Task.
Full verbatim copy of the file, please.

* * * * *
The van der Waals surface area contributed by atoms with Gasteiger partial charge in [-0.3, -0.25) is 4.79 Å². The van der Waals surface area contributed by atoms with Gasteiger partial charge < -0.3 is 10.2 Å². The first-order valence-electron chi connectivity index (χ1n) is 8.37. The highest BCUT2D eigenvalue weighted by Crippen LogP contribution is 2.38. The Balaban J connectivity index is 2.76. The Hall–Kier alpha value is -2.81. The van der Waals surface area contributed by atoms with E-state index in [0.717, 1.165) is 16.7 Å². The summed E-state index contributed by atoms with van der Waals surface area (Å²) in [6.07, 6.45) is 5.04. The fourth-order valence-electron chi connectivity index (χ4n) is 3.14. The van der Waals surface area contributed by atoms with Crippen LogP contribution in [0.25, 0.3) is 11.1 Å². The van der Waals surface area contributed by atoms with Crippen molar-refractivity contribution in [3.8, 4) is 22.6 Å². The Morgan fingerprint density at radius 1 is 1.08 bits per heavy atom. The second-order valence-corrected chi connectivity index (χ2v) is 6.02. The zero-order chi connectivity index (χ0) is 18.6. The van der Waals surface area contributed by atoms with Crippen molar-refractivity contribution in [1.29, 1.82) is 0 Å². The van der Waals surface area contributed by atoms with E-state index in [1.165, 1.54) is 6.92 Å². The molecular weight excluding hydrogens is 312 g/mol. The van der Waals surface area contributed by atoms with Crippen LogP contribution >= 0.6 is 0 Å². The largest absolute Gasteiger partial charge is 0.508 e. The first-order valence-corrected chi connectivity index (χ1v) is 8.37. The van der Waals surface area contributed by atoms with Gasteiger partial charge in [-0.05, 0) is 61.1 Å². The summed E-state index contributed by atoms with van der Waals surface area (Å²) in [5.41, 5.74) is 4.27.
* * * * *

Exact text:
The van der Waals surface area contributed by atoms with Gasteiger partial charge in [-0.3, -0.25) is 4.79 Å². The van der Waals surface area contributed by atoms with Gasteiger partial charge < -0.3 is 10.2 Å². The first-order valence-electron chi connectivity index (χ1n) is 8.37. The highest BCUT2D eigenvalue weighted by Crippen LogP contribution is 2.38. The Balaban J connectivity index is 2.76. The Hall–Kier alpha value is -2.81. The van der Waals surface area contributed by atoms with E-state index in [0.717, 1.165) is 16.7 Å². The summed E-state index contributed by atoms with van der Waals surface area (Å²) in [6.07, 6.45) is 5.04. The fourth-order valence-electron chi connectivity index (χ4n) is 3.14. The van der Waals surface area contributed by atoms with Crippen LogP contribution in [0.25, 0.3) is 11.1 Å². The van der Waals surface area contributed by atoms with Crippen molar-refractivity contribution in [3.8, 4) is 22.6 Å². The Morgan fingerprint density at radius 1 is 1.08 bits per heavy atom. The second-order valence-corrected chi connectivity index (χ2v) is 6.02. The zero-order chi connectivity index (χ0) is 18.6. The van der Waals surface area contributed by atoms with Crippen molar-refractivity contribution in [1.29, 1.82) is 0 Å². The van der Waals surface area contributed by atoms with E-state index in [1.165, 1.54) is 6.92 Å². The molecular weight excluding hydrogens is 312 g/mol. The van der Waals surface area contributed by atoms with Crippen LogP contribution >= 0.6 is 0 Å². The largest absolute Gasteiger partial charge is 0.508 e. The first-order valence-corrected chi connectivity index (χ1v) is 8.37. The van der Waals surface area contributed by atoms with Gasteiger partial charge in [-0.05, 0) is 61.1 Å². The summed E-state index contributed by atoms with van der Waals surface area (Å²) in [5.41, 5.74) is 4.27.